New Year's Eve revelers face travel misery

New Year's Eve revelers face travel misery

New Year’s Eve revelers heading out to parties face the combined travel misery of industrial action on the railways and a powerful storm battering much of the country and causing chaos on the roads.

Last night, the Meteorological Office issued four weather warnings and predicted winds of up to 80mph wreaking havoc across rail and road networks this morning.

Organisers of Edinburgh’s traditional Hogmanay celebrations insisted that the event would go ahead despite winds of up to 80mph barrelling in earlier from Northern Ireland and northern England across Southern Scotland.

A Met Office spokesman said Storm Dylan posed a “potential for injuries and danger to life from flying debris”.

Heavy rain is expected across parts of Wales and southern England affecting bus and train services and causing flooding.

Despite the squally start, conditions are expected to improve in time to welcome in 2018.

RMT members go on strike affecting London Waterloo

RMT members go on strike affecting London Waterloo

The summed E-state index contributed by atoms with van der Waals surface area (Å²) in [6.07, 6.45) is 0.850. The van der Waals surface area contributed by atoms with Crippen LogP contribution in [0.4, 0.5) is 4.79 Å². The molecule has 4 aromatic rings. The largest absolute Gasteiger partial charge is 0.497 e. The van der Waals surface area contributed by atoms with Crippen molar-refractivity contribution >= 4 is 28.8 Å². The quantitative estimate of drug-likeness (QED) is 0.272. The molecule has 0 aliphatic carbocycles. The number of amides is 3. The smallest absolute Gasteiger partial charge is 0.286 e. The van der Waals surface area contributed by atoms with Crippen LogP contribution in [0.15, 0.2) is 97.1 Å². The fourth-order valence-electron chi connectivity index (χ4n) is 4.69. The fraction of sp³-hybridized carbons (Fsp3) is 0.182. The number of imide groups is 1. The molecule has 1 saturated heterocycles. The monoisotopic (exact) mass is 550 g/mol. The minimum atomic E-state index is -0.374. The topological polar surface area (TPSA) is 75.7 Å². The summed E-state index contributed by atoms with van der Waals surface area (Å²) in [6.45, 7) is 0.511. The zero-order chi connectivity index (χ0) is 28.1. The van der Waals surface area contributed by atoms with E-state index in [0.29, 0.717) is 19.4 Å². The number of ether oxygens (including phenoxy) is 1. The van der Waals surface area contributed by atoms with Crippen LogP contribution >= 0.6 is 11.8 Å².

Credit:
 Jonathan Brady/PA

However, some will find their journeys to parties disrupted as members of the Rail, Maritime and Transport (RMT) union walk out for 24 hours on South Western Railway (SWR) and CrossCountry routes causing delays and cancellations.

The Government has accused the union of causing misery for passengers as services to London Waterloo suffer widespread disruption leaving many partygoers struggling to get to the capital’s New Year celebrations. CrossCountry is expected to be running a reduced service between Newcastle and Edinburgh, with no service between Glasgow and Aberdeen.

The day millions of people return to work has been branded “traumatic Tuesday” as breakdown companies predict a surge in emergency call outs because cars that have remained idle over the festive season fail to start.

To add to their woes, motorists will encounter more traffic jams as the Christmas “roadworks embargo” imposed over the holidays comes to an end and engineers resume work in earnest.

Jack Cousens, head of roads policy at the AA, said: “The day people return to work after Christmas is traditionally one of our busiest days of the year. Cars have sat idly on driveways in the cold and consequently we get a lot of breakdown call outs.

“Then on Tuesday, when the roadworks embargo ends everything returns to normal, unfortunately. Those two weeks of holiday bliss are over and we go straight back to the hell of queuing in traffic.”

New rail fare increase will also come into force on Tuesday as passengers experience an average of 3.4 per cent rise in ticket prices. The increases will hit season tickets and off-peak leisure tickets.

The RMT is planning yet more strikes in January against SWR, Southern, Merseyrail, Greater Anglia and Arriva Rail North in the bitter row over guards.